16 Celebrities Who Don’t Let Depression Hold Them Down (And Neither Should You)
Depression sucks. But if you suffer from it, you’re not alone. Over 300 million people worldwide are experiencing the same thing. And that includes celebrities. As our culture becomes more aware of, and compassionate towards, mental health issues, famous people are speaking out about their struggles with depression – and what helped them overcome it or manage it. A generous few have even established foundations or started programs to help others step out of the darkness and into the light. Read these stories and be comforted and inspired by these kindred spirits who don’t let depression hold them down.
Cover Photo: AMC
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The actress and mom of many experienced depression as early as her teenage years. Though her mood issues improved as she aged, the death of her mother in 2007 sent her in a nosedive. She’s said that staying busy, be it through acting and humanitarian work, has helped her find a mentally healthier place.
At the end of the ‘90s, the actor was at the top of his career but his mood plummeted. "I was doing the same thing every night and numbing myself to sleep, the same routine,” he told the Hollywood Reporter. “Couldn't wait to get home and hide out. But that feeling of unease was growing and one night I just said, 'This is a waste.'" An up-close-and-personal view of poverty in Casablanca shook him out of it and he reported not experiencing any recurring episodes of depression in the decade following that trip.
“The Boss” shared with Esquire that he experienced two breakdowns, one at age 32 and another in his 60s. He delved into his past as the son of a father who suffered mental illness and now uses medications to “keep me on an even keel.”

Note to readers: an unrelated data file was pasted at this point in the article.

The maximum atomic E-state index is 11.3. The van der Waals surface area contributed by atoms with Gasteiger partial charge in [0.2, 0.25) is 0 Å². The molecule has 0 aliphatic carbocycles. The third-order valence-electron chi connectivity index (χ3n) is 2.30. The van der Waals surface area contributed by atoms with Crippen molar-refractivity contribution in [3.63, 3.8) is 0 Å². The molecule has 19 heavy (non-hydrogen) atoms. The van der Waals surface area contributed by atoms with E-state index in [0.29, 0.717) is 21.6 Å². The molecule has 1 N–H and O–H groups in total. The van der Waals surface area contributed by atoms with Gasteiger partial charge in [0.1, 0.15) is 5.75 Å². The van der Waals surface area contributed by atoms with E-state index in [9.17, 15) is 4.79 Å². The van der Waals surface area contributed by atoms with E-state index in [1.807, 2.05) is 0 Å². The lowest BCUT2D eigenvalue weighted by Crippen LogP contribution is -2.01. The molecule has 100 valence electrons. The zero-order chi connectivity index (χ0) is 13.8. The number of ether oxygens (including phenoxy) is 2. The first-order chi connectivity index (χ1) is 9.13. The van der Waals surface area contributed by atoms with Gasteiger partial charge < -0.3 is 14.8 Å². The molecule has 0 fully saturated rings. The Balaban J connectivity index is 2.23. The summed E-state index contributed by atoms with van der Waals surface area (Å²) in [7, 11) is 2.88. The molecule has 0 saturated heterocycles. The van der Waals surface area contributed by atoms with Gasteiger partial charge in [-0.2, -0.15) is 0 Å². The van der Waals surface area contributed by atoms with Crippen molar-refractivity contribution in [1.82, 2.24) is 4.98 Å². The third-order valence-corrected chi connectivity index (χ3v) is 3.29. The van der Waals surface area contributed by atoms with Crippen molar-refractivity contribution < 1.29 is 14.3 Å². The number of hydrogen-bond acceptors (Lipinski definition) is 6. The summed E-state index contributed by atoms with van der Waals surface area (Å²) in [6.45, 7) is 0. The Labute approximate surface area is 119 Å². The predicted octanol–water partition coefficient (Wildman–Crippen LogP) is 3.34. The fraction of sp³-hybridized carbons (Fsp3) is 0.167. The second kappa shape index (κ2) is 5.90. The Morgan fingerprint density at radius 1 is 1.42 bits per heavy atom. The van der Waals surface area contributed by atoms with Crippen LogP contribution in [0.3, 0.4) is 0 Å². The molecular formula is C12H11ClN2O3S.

The actor experienced “wild bouts of depression” as a child due to medications for learning disorders and ADD. Getting off the meds was how he found his way out, and he’s decided not to let his own daughter be unnecessarily medicated.
“The Rock” knows about depression intimately; he saved his mother from a suicide attempt when he was only 15. His own depression hit after an injury killed his professional football dreams. A breakup added insult to the injury. “I reached a point where I didn’t want to do a thing or go anywhere,” he told the Express. “I was crying constantly.” While he now considers himself healed, he’s a vocal advocate about mental health. “The key is to not be afraid to open up,” he tweeted in 2018. “Especially us dudes have a tendency to keep it in. You’re not alone.”
The rapper with a rough upbringing disclosed his struggles with depression after the death of a close friend and relationship issues with his ex-wife in his memoir The Way I Am.
The Oscar-winning actress experienced depression after her second child was born. Though her doctor recommended antidepressants, Paltrow decided to sleep and exercise more and go to therapy to pull herself out of it. “Sometimes it's really dark and scary and painful,” Paltrow told the Goop podcast, “[But] I came to understand that if you delve into it, that's how you move through it.”